Sydney, 26th May 2011 - A report by Vivid Economics and Norton Rose, commissioned by GE (NYSE:GE), today revealed that it is possible for economies to reduce carbon emissions while maintaining economic growth and prosperity; and that Australia is lagging behind its trading partners in achieving this.
The report analyses carbon productivity performance across six major economies - Australia, USA, Germany, China, Japan and the UK - over the past thirty years. Carbon productivity measures the economic wealth (GDP) generated per tonne of CO2 emissions. The higher the carbon productivity, the cleaner the economy as it grows. Cameron Hepburn, director of international economics firm Vivid Economics, said that carbon productivity is an important concept in examining the prosperity of an economy in a low carbon future.
“Economies that can grow while reducing their carbon emissions will be best positioned for higher prosperity in a carbon-constrained future.
“Carbon productivity is driven by two key levers – energy efficiency, which is about using less energy to generate the same amount of economic wealth; and carbon intensity, which is about emitting less pollution from the energy that you use. This research finds that good policy should encourage improvements in both levers, and also provides some insight into the impact and cost of different policy mechanisms on carbon productivity.”
Breaking this down into the two levers that drive carbon productivity:
• Australia’s energy efficiency has improved, but at a slower rate than other countries. Energy efficiency growth in the US, Germany and the UK is almost double that of Australia. All four economies started in a similar position in 1980, but have now diverged considerably. • Australia’s carbon intensity is among the highest in the world. While most major economies have been reducing their carbon intensity, Australia’s carbon intensity continues to increase. Australia’s dependence on coal and particularly the use of high-emissions brown coal is driving this comparatively high carbon intensity. Furthermore Australia’s coal and gas plants are less efficient than their global peers.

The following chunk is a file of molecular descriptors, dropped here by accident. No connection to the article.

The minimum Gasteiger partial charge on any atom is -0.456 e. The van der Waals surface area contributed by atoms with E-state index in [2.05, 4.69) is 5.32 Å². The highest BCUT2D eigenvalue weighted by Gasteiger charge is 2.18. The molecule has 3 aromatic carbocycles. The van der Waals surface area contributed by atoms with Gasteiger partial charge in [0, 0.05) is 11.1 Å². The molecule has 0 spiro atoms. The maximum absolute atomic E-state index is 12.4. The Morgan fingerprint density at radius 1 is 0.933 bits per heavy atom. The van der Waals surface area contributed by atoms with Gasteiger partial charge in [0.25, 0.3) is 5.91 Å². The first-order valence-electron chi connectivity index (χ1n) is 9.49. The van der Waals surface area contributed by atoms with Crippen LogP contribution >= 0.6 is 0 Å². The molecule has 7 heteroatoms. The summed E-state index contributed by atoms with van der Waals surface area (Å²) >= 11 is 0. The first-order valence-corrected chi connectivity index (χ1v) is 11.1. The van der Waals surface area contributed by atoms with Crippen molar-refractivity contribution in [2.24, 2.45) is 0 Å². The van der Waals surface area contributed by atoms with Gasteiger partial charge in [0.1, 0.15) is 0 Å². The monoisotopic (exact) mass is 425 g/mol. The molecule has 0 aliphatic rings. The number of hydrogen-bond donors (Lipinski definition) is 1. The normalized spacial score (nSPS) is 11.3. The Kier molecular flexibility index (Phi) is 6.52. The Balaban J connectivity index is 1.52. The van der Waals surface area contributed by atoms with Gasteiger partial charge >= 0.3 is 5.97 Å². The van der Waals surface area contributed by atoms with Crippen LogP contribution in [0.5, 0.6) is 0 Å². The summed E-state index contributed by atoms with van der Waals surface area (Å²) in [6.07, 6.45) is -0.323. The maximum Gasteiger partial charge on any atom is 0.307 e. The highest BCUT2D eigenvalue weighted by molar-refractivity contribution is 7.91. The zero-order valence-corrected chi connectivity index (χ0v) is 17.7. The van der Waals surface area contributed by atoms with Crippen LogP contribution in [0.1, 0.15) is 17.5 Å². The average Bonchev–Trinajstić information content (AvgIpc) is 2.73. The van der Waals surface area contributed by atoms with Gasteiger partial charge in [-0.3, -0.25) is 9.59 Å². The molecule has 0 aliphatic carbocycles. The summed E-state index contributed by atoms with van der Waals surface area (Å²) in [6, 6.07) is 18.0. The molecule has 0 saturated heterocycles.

Key recommendations from the report highlight that:
1. A transformation is needed in Australia’s electricity sector so that more electricity can be efficiently generated with fewer emissions – this will require investment into this sector.
2. A broad-based, market-driven carbon price is the lowest cost method to reach a given emissions target as seen in the markets with an ETS such as the UK and Germany.
3. A well-designed mix of policies with a few broad, complementary measures is most effective and efficient, as seen in markets with measures such as renewable energy targets, clean energy standards or gas incentive schemes.
About Vivid Economics
Vivid Economics is a leading strategic economics consultancy with global reach. We strive to create lasting value for our clients, both in government and the private sector, and for society at large.
We are a premier consultant in the policy-commerce interface and resource and environment-intensive sectors, where we advise on the most critical and complex policy and commercial questions facing clients around the world. From our beginnings in 2006, we have become well recognised and trusted in our field, and known for our uncompromising quality.
About Norton Rose
Norton Rose Group is a leading international legal practice. It offers a full business law service from offices across Europe, the Middle East and Asia Pacific. Norton Rose has over 1800 lawyers operating from 30 offices. Norton Rose's leading global climate change and carbon finance team has been at the forefront of these exciting markets, advising governments, financial institutions, and corporates on an extensive range of carbon finance, climate change regulation and clean technologies.